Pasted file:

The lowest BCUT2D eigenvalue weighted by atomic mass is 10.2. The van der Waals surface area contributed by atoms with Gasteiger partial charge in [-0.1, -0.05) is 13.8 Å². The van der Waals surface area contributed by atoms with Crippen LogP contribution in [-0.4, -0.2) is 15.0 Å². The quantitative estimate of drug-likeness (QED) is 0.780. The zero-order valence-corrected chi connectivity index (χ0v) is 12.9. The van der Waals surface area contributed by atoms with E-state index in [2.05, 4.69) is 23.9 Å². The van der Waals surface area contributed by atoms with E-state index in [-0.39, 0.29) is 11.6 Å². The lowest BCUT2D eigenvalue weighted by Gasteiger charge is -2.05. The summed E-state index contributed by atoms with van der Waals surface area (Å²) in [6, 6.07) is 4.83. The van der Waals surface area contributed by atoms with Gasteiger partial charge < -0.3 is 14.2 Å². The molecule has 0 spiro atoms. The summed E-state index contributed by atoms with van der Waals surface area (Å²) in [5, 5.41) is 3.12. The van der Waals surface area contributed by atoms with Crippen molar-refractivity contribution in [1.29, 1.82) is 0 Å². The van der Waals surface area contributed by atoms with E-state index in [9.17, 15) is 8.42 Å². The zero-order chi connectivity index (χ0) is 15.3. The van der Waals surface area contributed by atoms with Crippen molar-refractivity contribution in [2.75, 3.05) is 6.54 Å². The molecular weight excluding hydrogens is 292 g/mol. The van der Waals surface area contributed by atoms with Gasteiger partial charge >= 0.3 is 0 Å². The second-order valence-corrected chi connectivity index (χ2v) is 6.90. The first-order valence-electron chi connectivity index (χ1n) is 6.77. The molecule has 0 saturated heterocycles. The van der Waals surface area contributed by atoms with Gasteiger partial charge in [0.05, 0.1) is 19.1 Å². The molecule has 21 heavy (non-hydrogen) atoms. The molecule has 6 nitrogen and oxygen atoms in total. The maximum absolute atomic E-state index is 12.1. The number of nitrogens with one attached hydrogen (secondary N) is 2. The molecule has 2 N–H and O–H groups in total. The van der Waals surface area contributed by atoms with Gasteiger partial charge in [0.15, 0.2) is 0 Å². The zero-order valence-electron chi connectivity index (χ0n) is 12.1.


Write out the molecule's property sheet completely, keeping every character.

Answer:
The lowest BCUT2D eigenvalue weighted by atomic mass is 10.2. The van der Waals surface area contributed by atoms with Gasteiger partial charge in [-0.1, -0.05) is 13.8 Å². The van der Waals surface area contributed by atoms with Crippen LogP contribution in [-0.4, -0.2) is 15.0 Å². The quantitative estimate of drug-likeness (QED) is 0.780. The zero-order valence-corrected chi connectivity index (χ0v) is 12.9. The van der Waals surface area contributed by atoms with E-state index in [2.05, 4.69) is 23.9 Å². The van der Waals surface area contributed by atoms with E-state index in [-0.39, 0.29) is 11.6 Å². The lowest BCUT2D eigenvalue weighted by Gasteiger charge is -2.05. The summed E-state index contributed by atoms with van der Waals surface area (Å²) in [6, 6.07) is 4.83. The van der Waals surface area contributed by atoms with Gasteiger partial charge < -0.3 is 14.2 Å². The molecule has 0 spiro atoms. The summed E-state index contributed by atoms with van der Waals surface area (Å²) in [5, 5.41) is 3.12. The van der Waals surface area contributed by atoms with Crippen molar-refractivity contribution in [1.29, 1.82) is 0 Å². The van der Waals surface area contributed by atoms with E-state index in [9.17, 15) is 8.42 Å². The zero-order chi connectivity index (χ0) is 15.3. The van der Waals surface area contributed by atoms with Crippen molar-refractivity contribution in [2.75, 3.05) is 6.54 Å². The molecular weight excluding hydrogens is 292 g/mol. The van der Waals surface area contributed by atoms with Gasteiger partial charge >= 0.3 is 0 Å². The second-order valence-corrected chi connectivity index (χ2v) is 6.90. The first-order valence-electron chi connectivity index (χ1n) is 6.77. The molecule has 0 saturated heterocycles. The van der Waals surface area contributed by atoms with Gasteiger partial charge in [0.05, 0.1) is 19.1 Å². The molecule has 21 heavy (non-hydrogen) atoms. The molecule has 6 nitrogen and oxygen atoms in total. The maximum absolute atomic E-state index is 12.1. The number of nitrogens with one attached hydrogen (secondary N) is 2. The molecule has 2 N–H and O–H groups in total. The van der Waals surface area contributed by atoms with Gasteiger partial charge in [0.15, 0.2) is 0 Å². The zero-order valence-electron chi connectivity index (χ0n) is 12.1.